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How agents exploit sellers

by Neil Jenman

Article written and provided by Neil Jenman from Jenman.com.au . To see the original source of this article please click here. https://jenman.com.au/are-you-being-used/. Neil Jenman is Australia’s trusted consumer crusader. He can support you, all the way, from choosing an agent who will get you the highest price guaranteed to when your removalist comes! You get an unprecedented level of total support. All for free. To find out more visit jenman.com.au

READING TIME: 3.5 mins apx

Some agents are deliberately delaying the sale of homes to suit their own agenda. They are “using” the sellers and, in doing so, causing sellers’ homes to sell for lower prices.

In an industry powered by solipsism, agents’ interests take priority.

What you are about to see is a classic example. It’s become widespread.


Here’s how it works: Agents tell sellers they need to hold their home ‘open-for-inspection’ to find buyers.

But the major reason agents hold ‘open-inspections’ is not to find buyers, it’s to get more listings for the agents.

As anyone who’s ever attended an ‘open-house’ will attest, one of the first questions agents ask you is: “Have you got a home to sell?”

No harm done, or so it seems.

But plenty of harm is done. Many of these agents are deliberately extending the number of open-inspections – and even extending the marketing time span – for the purpose of finding more listings.

These agents prevent buyers from buying homes. If buyers turn up at the first open-for-inspection and want to buy the home or make an offer, agents say: “The vendors have asked us not to bring any buyers or submit offers until we have done a few weeks of open-inspections.”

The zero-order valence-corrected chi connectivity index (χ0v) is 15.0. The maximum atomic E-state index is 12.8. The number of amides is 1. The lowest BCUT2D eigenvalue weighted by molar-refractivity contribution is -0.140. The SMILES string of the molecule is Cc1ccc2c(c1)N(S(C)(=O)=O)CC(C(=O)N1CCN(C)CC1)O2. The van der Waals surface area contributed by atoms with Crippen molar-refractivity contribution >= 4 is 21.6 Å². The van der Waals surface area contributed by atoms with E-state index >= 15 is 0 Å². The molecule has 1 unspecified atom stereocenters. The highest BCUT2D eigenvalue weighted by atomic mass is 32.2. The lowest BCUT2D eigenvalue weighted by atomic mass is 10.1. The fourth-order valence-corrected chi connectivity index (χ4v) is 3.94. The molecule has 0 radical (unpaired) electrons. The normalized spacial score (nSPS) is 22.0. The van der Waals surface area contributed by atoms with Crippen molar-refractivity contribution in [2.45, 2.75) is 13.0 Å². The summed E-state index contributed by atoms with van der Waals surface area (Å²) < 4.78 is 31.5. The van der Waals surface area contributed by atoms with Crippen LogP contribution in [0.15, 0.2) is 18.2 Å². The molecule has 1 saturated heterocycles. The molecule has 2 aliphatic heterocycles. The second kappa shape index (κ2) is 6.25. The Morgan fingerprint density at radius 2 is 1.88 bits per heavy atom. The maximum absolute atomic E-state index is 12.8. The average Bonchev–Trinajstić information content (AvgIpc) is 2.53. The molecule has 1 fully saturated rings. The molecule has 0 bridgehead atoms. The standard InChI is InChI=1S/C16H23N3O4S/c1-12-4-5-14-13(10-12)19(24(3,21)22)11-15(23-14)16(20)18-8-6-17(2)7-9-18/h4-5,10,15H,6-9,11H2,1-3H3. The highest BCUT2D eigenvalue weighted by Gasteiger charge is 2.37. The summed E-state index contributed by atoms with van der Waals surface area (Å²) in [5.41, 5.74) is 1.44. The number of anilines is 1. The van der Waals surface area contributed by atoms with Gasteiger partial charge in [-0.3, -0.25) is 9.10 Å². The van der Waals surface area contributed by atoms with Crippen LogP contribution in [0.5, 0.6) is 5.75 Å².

Of course, that’s nonsense.

Sellers (“vendors”) say no such thing.

Sellers want to sell their home. – as soon as they can for the best price they can. Sellers follow the agents’ advice. Some think it makes sense to have lots of inspections because more buyers mean a better price.

But that’s more nonsense. It’s not the number of buyers who inspect a home that’s important, it’s the quality of the buyers.

The first buyers to inspect homes are usually the best paying buyers.

And early offers are usually the best offers.

By preventing early buyers from buying the homes, they go elsewhere. Few will wait weeks while the agent uses the sellers’ home to find more listings.

Once a home has been for sale for a few weeks (sometimes just two weeks, especially in a hot market), buyers wonder why it hasn’t sold. They think something is wrong with it – or that it’s over-priced. Either way, the buyers then make lower offers.

So, the longer a home is for sale, the lower its price is likely to be.

When agents have a home that attracts much interest, they get many sellers visiting that home (to do research and check prices). The agents do not want to sell the home that’s open-for-inspection, not while sellers are turning up. Never mind buyers, they can wait. Never mind the interests of this seller, the agents want more sellers.


As one real estate trainer wrote: “An Open-For-Inspection is not conducted to please a vendor, it is conducted to meet other prospective vendors.”

He then writes: “If it is a property that pulls well, and we are meeting a lot of new people, the worst thing we can do is sell it.”